Area of the Great Whites - Montgueux & Vitryat

Montgueux, known as Mons Gothorum (hill of the Goths) in Roman times, is an isolated outcropping of chalk facing south, about 12 kilometres from the town of Troyes, in the Aube district. It is a new champagne terroir, only planted since the 1960s, and is unusual in that it sits on Turonian chalk, which is an earlier stage of the Cretaceous period than the Campanian chalk of the Côte des Blancs and the Côte de Sézanne.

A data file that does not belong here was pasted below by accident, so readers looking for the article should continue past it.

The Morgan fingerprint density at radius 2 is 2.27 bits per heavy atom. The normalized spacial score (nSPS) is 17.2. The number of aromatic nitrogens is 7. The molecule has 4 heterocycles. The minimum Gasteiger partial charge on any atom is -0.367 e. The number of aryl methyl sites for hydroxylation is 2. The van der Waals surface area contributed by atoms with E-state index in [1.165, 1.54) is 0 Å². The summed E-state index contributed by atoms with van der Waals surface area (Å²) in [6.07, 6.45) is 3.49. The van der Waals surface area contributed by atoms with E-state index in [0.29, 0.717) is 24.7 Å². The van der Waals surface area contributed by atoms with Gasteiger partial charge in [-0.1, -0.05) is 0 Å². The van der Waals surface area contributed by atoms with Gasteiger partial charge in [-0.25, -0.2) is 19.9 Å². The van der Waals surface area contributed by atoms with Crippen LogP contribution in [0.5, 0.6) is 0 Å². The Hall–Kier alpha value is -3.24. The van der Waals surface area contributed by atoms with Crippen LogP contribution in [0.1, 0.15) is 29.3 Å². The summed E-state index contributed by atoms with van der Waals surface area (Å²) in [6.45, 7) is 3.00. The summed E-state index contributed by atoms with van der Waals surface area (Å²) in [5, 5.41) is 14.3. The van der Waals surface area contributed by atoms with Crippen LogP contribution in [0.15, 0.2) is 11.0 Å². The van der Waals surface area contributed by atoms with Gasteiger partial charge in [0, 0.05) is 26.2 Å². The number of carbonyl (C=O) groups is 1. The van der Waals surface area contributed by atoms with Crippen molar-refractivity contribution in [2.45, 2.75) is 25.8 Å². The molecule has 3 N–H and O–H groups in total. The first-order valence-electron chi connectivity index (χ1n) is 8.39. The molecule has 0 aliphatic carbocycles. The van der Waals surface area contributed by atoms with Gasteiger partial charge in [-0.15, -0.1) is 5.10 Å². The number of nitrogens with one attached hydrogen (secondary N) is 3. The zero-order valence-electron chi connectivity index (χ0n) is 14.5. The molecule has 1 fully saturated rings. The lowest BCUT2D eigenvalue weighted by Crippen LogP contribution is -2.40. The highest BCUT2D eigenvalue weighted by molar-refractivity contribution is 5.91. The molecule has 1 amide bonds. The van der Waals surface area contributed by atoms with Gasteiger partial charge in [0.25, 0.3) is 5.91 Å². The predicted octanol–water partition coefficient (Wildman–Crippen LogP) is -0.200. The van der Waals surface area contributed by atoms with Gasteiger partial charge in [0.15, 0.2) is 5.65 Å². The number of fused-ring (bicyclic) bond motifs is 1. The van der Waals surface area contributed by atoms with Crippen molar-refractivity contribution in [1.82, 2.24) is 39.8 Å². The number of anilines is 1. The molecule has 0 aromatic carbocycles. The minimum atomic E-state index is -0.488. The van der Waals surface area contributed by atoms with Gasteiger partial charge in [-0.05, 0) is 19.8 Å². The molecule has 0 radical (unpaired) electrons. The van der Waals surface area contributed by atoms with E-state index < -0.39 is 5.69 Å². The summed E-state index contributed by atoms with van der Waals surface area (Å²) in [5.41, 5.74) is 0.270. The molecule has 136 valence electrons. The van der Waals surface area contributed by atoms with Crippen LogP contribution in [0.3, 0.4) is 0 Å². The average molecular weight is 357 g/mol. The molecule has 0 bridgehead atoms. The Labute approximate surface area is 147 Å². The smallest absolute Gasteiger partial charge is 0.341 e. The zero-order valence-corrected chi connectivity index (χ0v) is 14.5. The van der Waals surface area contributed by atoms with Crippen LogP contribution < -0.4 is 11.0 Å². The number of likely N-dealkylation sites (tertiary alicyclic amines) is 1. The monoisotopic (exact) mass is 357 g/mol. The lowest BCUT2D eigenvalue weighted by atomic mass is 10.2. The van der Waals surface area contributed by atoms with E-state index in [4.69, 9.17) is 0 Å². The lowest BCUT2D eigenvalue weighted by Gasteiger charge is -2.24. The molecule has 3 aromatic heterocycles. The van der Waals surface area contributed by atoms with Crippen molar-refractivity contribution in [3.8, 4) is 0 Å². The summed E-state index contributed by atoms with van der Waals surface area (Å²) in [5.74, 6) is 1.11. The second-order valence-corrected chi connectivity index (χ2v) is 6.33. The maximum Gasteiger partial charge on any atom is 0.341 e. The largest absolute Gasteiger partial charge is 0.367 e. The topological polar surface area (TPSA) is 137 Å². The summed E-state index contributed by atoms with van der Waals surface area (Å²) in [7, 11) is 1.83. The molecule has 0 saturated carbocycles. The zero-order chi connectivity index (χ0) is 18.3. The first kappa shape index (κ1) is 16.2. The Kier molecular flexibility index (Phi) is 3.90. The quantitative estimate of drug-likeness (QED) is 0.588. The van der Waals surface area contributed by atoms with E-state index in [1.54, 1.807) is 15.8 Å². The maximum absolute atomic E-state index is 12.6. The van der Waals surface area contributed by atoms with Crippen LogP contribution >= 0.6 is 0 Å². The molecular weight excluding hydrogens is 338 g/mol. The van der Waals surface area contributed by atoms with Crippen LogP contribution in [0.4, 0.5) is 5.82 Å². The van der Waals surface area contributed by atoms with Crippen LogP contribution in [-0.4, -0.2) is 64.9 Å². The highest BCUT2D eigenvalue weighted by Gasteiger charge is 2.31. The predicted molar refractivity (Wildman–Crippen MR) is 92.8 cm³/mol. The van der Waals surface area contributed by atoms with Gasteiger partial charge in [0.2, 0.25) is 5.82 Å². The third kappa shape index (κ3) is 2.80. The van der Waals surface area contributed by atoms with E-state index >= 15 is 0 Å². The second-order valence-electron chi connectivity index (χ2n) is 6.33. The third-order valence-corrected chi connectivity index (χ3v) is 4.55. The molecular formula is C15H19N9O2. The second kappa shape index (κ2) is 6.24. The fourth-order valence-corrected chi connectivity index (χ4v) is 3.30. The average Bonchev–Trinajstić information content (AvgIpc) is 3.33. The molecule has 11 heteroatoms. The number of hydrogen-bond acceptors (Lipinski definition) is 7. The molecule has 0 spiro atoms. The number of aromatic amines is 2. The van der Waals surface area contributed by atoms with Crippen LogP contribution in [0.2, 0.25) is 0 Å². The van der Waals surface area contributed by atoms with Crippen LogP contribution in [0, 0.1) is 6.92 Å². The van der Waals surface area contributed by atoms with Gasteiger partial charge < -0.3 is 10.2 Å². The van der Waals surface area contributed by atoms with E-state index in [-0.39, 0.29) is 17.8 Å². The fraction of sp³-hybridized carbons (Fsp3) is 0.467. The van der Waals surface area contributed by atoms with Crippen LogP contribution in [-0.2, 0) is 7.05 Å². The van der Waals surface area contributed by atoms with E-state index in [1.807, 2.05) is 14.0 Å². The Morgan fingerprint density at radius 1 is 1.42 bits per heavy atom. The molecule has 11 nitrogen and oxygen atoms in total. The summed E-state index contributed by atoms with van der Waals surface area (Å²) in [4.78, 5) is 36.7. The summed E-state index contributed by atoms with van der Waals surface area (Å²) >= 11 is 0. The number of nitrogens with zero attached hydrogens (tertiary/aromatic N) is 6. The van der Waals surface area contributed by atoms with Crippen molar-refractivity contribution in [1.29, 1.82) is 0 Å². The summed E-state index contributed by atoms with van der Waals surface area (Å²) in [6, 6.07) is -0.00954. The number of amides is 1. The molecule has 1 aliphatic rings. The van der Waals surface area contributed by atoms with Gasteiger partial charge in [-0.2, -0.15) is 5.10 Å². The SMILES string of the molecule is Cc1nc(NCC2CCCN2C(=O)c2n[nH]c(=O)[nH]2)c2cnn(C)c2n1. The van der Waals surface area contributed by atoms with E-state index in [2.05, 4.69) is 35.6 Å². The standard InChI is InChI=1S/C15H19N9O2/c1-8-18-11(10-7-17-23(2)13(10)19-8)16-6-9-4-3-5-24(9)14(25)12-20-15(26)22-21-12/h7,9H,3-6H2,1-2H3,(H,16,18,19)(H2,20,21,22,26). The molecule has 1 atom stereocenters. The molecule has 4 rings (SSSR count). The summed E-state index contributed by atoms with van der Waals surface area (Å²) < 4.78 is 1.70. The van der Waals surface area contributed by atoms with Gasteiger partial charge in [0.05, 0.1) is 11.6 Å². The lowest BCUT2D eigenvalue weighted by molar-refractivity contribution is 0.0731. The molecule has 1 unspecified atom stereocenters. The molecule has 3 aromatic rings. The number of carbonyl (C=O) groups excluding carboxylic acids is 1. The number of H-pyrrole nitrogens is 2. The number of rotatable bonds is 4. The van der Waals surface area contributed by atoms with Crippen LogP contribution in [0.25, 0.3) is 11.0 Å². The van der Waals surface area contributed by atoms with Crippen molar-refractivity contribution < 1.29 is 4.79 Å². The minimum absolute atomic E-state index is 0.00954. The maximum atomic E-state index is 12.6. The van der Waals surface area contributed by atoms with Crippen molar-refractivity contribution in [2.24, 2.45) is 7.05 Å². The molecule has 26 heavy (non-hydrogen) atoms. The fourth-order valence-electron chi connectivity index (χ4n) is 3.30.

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Related to Montgueux, although physically separate, is the Vitryat, which also sits on the Turonian chalk and is spread over 14 villages. The elegant fruity champagnes are chardonnay dominant (98%) with only one per cent of grapes being pinot noir and one per cent meunier. Although by the end of the fifteenth century the Vitryat was one of the most densely planted areas in the region, it was devastated by phylloxera, a blight caused by an aphid that was possibly introduced to France from the USA in the mid nineteenth century. The vines were pulled up and the area wasn’t planted again until the 1970s.